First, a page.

The file main.cpp is the main entry point for this project. For those of you from the introductory class, it is the analogue of DesktopLauncher. It sets the name of your application and the screen size. Since you do not need to change either of those, you will not be making any changes to this file. As far as we are concerned, the main entry point is the root class ShipApp.

Th class ShipApp is a subclass of Application. It has methods for starting for starting the game, running the animation loop, and shutting the game down. However, it does not do the real work of running the game. It only creates three classes, as shown in the dependency graph below.


An arrow from one class to another means that the first class makes a reference to the second class in its code. Throughout this assignment you will note that there are no cycles in the dependency graph. Remember from 3152 that this helps keep the code manageable (though this assignment still has a lot of room for improvement).

The classes GameScene and LoadingScene are examples of game modes, which we mentioned in the Mechanics Revisited lecture. A mode is just any self-contained way of interacting with the game. A mode can be a menu screen, an inventory screen, combat screen, or whatever. In this game are two modes are the loading screen (LoadingScreen) and the game (GameScreen). Each of these is a subclass of Scene2.

The third class is the SpriteBatch, and those of you from 3152 should remember what that is. This is exactly the same concept. It allows you to batch sprites together in a single 2d mesh and sends everything to the graphics card in bulk. This class is actually part of CUGL, so there is no custom code for this batch in this assignment.

Once again, those of you who took 3152 will remember that we wrapped SpriteBatch in another class called a GameCanvas. The purpose of the GameCanvas was to include important information like the screen size and the orthographic projection. In CUGL, all of that information is actually part of the Scene2 classes. That is because of how scene graphs work. While you will not work with scene graphs in this assignment, they will become incredibly important later.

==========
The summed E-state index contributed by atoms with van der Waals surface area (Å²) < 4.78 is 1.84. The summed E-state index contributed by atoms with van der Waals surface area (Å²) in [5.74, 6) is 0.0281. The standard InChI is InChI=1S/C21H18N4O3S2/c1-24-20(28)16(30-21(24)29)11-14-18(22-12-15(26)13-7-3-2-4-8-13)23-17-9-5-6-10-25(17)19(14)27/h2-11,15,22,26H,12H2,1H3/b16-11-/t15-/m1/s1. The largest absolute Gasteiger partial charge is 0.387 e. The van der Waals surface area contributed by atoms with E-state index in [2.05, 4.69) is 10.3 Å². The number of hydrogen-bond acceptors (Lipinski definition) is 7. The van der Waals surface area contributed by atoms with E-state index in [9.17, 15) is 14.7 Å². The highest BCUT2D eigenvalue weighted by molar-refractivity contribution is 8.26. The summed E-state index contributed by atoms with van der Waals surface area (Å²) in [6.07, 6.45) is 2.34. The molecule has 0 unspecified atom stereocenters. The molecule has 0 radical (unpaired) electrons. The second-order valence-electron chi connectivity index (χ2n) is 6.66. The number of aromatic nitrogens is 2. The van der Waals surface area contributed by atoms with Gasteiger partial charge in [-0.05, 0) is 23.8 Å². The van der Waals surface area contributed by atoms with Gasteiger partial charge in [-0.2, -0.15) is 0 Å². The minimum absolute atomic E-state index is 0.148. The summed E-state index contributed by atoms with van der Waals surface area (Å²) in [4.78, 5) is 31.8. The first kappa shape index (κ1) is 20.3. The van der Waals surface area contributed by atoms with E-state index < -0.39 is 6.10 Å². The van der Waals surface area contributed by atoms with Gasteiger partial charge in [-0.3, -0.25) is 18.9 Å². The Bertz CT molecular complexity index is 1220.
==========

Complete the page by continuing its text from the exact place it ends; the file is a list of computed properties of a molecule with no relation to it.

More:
The Game Scene

All of the other classes are associated with GameScene as their root class. That is, only GameScene is responsible for instantiating the other classes in the game, and not ShipApp or main. As with 3152, this code follows a classic Model-View-Controller pattern.


The illustration above shows the dependency graph for the remaining classes in package shipdemo. We summarize the important classes as follows:


As far as this assignment is concerned, GameScene is the true root class. It initializes the game, creating instances of all other classes. It also manages the game-loop via the update and render methods. If you add new objects to your game, you will need to modify this class.

There is an interesting side-note about the render method. The parent class Scene2 already has a render method and can handle drawing automatically. That is because the scene has an associated scene graph, and CUGL sprite batches know how to draw these. But in this case we have overridden the render method in GameScene. That is because we are not using scene graphs. Instead, we are drawing directly to the sprite batch in a way that students from the introductory class should be familiar with.


InputController is a subcontroller for managing player input. It converts the input from low-level commands to something semantically meaningful (e.g. the game verbs). This is an incredibly important class for CUGL, because different devices support different forms of input. Some devices have keyboards while others don’t. Similarly, some devices have touch screens while others don’t. The purpose of this class is to abstract these issues away from the rest of the application.

Right now, this class only supports keyboard commands, and hence only works on the desktop. Mobile support is beyond the scope of this assignment. Indeed, you should never need to modify this class.


This is a subcontroller for handling ship-to-asteroid collisions. Eventually you will extend this to include ship-to-photon collisions as well. Collisions and physics should always be in a dedicate controller. A model class (like Ship) should never manage its own collisions, since collisions are a binary relationship between (potentially) multiple classes.

Because this is one of the classes that you need to modify, we should talk about its structure. You will notice that it has a init method in addition to the constructor. Indeed, the constructor does not do anything, init does all of the work. Why is that?

Notice that we do not use a pointer to reference the collision. That is because this is an non-dynamic object. We talk about this in the C++ classes lecture. The object was not created with new. So exactly when was it created? Since it is a field of GameScene, it was created exactly the moment GameScene was created. And GameScene is a non-dynamic field of ShipLab, so it was created the instance that ShipLab was created. And ShipLab is a stack-based object created on the first line of main.cpp. So in other words, this object was created at the very beginning.